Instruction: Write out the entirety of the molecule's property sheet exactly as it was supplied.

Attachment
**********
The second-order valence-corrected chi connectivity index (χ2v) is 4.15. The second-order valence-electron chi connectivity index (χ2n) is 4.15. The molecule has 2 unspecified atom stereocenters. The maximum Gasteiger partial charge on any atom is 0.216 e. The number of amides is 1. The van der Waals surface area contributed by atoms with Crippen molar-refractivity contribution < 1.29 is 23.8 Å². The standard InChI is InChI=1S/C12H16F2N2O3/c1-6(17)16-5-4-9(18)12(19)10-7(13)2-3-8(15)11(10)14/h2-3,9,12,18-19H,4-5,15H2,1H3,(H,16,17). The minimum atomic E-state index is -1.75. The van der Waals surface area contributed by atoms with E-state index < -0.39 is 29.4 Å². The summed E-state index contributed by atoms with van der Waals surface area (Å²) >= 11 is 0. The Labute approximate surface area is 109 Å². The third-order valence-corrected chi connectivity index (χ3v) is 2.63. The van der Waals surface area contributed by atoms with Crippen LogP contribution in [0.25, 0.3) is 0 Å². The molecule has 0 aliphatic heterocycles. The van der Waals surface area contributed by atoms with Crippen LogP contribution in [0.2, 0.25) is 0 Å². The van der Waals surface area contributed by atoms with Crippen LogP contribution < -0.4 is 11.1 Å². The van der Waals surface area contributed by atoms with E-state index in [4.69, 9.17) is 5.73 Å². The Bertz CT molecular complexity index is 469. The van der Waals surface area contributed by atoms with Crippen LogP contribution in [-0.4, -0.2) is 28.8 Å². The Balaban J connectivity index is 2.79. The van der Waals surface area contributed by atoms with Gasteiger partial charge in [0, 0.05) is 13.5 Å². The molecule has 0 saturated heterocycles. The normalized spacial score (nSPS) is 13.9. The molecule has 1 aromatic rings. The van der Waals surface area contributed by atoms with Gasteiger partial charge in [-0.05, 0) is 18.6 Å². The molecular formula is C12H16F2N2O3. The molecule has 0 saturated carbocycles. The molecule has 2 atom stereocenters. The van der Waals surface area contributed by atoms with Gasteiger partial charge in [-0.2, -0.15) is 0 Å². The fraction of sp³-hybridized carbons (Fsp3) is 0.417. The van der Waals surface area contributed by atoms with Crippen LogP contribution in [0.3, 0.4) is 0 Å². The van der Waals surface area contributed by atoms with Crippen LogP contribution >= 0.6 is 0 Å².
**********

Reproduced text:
The second-order valence-corrected chi connectivity index (χ2v) is 4.15. The second-order valence-electron chi connectivity index (χ2n) is 4.15. The molecule has 2 unspecified atom stereocenters. The maximum Gasteiger partial charge on any atom is 0.216 e. The number of amides is 1. The van der Waals surface area contributed by atoms with Crippen molar-refractivity contribution < 1.29 is 23.8 Å². The standard InChI is InChI=1S/C12H16F2N2O3/c1-6(17)16-5-4-9(18)12(19)10-7(13)2-3-8(15)11(10)14/h2-3,9,12,18-19H,4-5,15H2,1H3,(H,16,17). The minimum atomic E-state index is -1.75. The van der Waals surface area contributed by atoms with E-state index < -0.39 is 29.4 Å². The summed E-state index contributed by atoms with van der Waals surface area (Å²) >= 11 is 0. The Labute approximate surface area is 109 Å². The third-order valence-corrected chi connectivity index (χ3v) is 2.63. The van der Waals surface area contributed by atoms with Crippen LogP contribution in [0.25, 0.3) is 0 Å². The molecule has 0 aliphatic heterocycles. The van der Waals surface area contributed by atoms with Crippen LogP contribution in [0.2, 0.25) is 0 Å². The van der Waals surface area contributed by atoms with Crippen LogP contribution < -0.4 is 11.1 Å². The van der Waals surface area contributed by atoms with E-state index in [4.69, 9.17) is 5.73 Å². The Bertz CT molecular complexity index is 469. The van der Waals surface area contributed by atoms with Crippen LogP contribution in [-0.4, -0.2) is 28.8 Å². The Balaban J connectivity index is 2.79. The van der Waals surface area contributed by atoms with Gasteiger partial charge in [0, 0.05) is 13.5 Å². The molecule has 0 saturated heterocycles. The normalized spacial score (nSPS) is 13.9. The molecule has 1 aromatic rings. The van der Waals surface area contributed by atoms with Gasteiger partial charge in [-0.05, 0) is 18.6 Å². The molecular formula is C12H16F2N2O3. The molecule has 0 saturated carbocycles. The molecule has 2 atom stereocenters. The van der Waals surface area contributed by atoms with Gasteiger partial charge in [-0.2, -0.15) is 0 Å². The fraction of sp³-hybridized carbons (Fsp3) is 0.417. The van der Waals surface area contributed by atoms with Crippen LogP contribution in [0.3, 0.4) is 0 Å². The van der Waals surface area contributed by atoms with Crippen LogP contribution >= 0.6 is 0 Å².